There are certain questions that come easily to anyone making small-talk with a woman expecting a baby – and I ask them myself. Questions such as, ‘Have you had any cravings?’, or ‘Do you think it will be a girl or a boy?’ – the latter followed by the inevitable high-bump/low-bump comparison and thoughtful nodding.
I found the frequency with which I was asked such questions when pregnant bizarre and slightly irritating, but once I gave birth I realised they were just the start. At a time when your skin is the thinnest it will ever be, your brain is functioning on the slimmest scraps of sleep, and your hormones are quite simply out of control, there are some questions you just don’t need to have to find polite answers to. Top of the list being…
1. Is he/she good?
This is without fail the first thing my mum asks about any new baby in my friendship circle. It is also the question I was most regularly asked by passing acquaintances. In truth, I don’t think anyone knows what it means – or the angst it provokes in new parents. We can’t honestly reply ‘yes’, when what the inquisitor is probably getting at is whether the baby is sleeping through the night yet, but saying ‘no’ implies the poor child is already a crushing disappointment.
What to say instead: He seems a happy little chap – you’re obviously doing a great job.
2. Are you getting any sleep?
The number one thing people know about newborns is that they don’t sleep. So this is one of those questions that suggests bonding, but actually invites tension. However, new mothers are too tired for confrontation. So instead of telling you what’s really going on – that she is responsible for a creature who needs feeding every two-to-three hours, who suffers from trapped wind after eating, who hasn’t yet learnt to go to sleep on his own, and who grunts and snorts like a miniature warthog whenever he does drop off – a new mum will likely sigh, mumble something about it not being too bad, and then change the subject.
What to say instead: Would you like to lie down for an hour or so while I watch the baby?
3. What do you do all day?
You’ve scrubbed up for your visitors. You’re putting on a brave face. You’re pushing a mountain of chores and your own exhaustion to the back of your mind. Then this question gets thrown into the mix. Do not go into detail about the grinding repetition of feeding, winding, washing, sterilising, changing nappies, changing outfits, comforting tears, soothing to sleep, tiptoeing around the house so as not to wake them, scrubbing clothes… Give them the light edit and focus on the fun stuff: walking in the park, eating cake, going swimming in the pool. Do not mention the time you spend Googling everything you’re doing wrong. Do not burst into tears.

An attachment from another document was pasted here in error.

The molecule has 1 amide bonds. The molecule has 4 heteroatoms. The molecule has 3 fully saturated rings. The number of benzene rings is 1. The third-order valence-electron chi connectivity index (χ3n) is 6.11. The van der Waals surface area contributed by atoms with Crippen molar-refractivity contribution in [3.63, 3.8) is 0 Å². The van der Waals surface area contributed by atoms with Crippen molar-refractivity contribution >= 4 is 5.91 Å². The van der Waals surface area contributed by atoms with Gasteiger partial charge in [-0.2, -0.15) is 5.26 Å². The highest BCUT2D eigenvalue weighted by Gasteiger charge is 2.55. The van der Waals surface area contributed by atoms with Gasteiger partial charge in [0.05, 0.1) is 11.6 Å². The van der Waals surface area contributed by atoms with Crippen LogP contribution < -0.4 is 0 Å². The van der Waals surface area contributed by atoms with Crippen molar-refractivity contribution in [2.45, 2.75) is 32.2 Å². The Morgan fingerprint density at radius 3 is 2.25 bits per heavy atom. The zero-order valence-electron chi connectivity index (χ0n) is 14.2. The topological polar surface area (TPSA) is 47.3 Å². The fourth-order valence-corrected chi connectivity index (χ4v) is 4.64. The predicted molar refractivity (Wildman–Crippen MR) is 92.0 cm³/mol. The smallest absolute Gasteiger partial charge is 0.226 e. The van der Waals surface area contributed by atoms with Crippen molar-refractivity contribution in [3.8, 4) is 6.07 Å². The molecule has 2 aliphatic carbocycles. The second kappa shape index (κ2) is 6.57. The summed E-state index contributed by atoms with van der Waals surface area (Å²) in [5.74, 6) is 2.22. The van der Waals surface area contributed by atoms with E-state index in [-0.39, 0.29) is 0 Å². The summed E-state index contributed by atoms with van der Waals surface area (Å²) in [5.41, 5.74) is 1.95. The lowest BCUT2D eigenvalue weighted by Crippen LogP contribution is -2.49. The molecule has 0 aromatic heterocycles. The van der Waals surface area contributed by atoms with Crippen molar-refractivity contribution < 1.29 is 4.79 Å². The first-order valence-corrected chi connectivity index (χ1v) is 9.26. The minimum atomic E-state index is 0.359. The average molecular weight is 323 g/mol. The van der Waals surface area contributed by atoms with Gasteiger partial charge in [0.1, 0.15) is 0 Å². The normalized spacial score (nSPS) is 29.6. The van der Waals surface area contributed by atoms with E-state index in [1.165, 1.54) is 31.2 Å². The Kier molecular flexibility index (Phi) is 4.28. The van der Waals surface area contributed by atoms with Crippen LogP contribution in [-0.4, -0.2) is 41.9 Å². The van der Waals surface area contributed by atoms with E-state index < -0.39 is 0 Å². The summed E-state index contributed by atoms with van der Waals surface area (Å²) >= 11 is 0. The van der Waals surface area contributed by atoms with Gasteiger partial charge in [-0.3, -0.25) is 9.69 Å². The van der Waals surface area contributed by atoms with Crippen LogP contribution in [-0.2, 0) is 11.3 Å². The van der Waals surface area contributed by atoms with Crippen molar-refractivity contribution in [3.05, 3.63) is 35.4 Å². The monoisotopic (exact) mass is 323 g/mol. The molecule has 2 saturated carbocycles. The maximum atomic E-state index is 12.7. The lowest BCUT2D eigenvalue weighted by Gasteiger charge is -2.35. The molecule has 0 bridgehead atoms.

What to say instead: Can I make you a cup of tea?
4. When do you think you’ll go back to work?
Often asked by people who used to have the subject of work in common with you. Although I was a committed employee myself, as soon as I shut the office door behind me and started maternity leave I became wholly uninterested in what was going on at work (except for the gossip of course). As for returning to the professional fray, it’s almost too scary to think about – in the beginning you feel as if you need 30 hours in the day just for the baby.
What to say instead: They must be lost without you.
5. Tell me all the gory details about the birth!
The classic request from a friend without kids. ‘Don’t hold back’, they say, ‘I want to know exactly what it’s like so that I can be prepared’ (ha!). Although it can be fun to relive the drama, your 1,000 words just won’t do the experience justice when you feel like roadkill. Anyway, let’s be honest: five minutes into your acutely detailed labour story, non-parents are going to zone out, then tell everyone who asks that all you talked about during their visit was the birth. Save it for fellow new mums.
(Note: this question is far less annoying than ‘Did you have the birth you wanted?’, which is usually asked by dreamy-eyed super-mothers desperate to tell you their pain-free, natural birth story. Answer: er, yeah, we both came out of it alive and well.)
What to say instead: How was the birth? How are you feeling?
6. You look like you’ve lost the baby weight already.
OK, so it’s not technically a question, but I have received this ‘compliment’ from numerous unexpected sources – including my chiropractor and my boss (both men, of course). It’s lovely to know your figure is still being appraised by society’s ‘hot-or-not’ brigade even at a time when you feel physically battered and less than body-confident, isn’t it?
What to say instead: You’re looking really well.
7. He’s a real mixture of the two of you.
This comment is always said with a hint of surprise – as if you’re trying to pass off another man’s child as your partner’s. It’s a totally forgiveable comment, just a funny one to have to respond to – luckily a smile will usually do.
What to say instead: He’s got X’s eyes/hands/tendency to burp in public.
Which baby questions got your back up? Or which questions have you asked a new mum and then wished you hadn’t?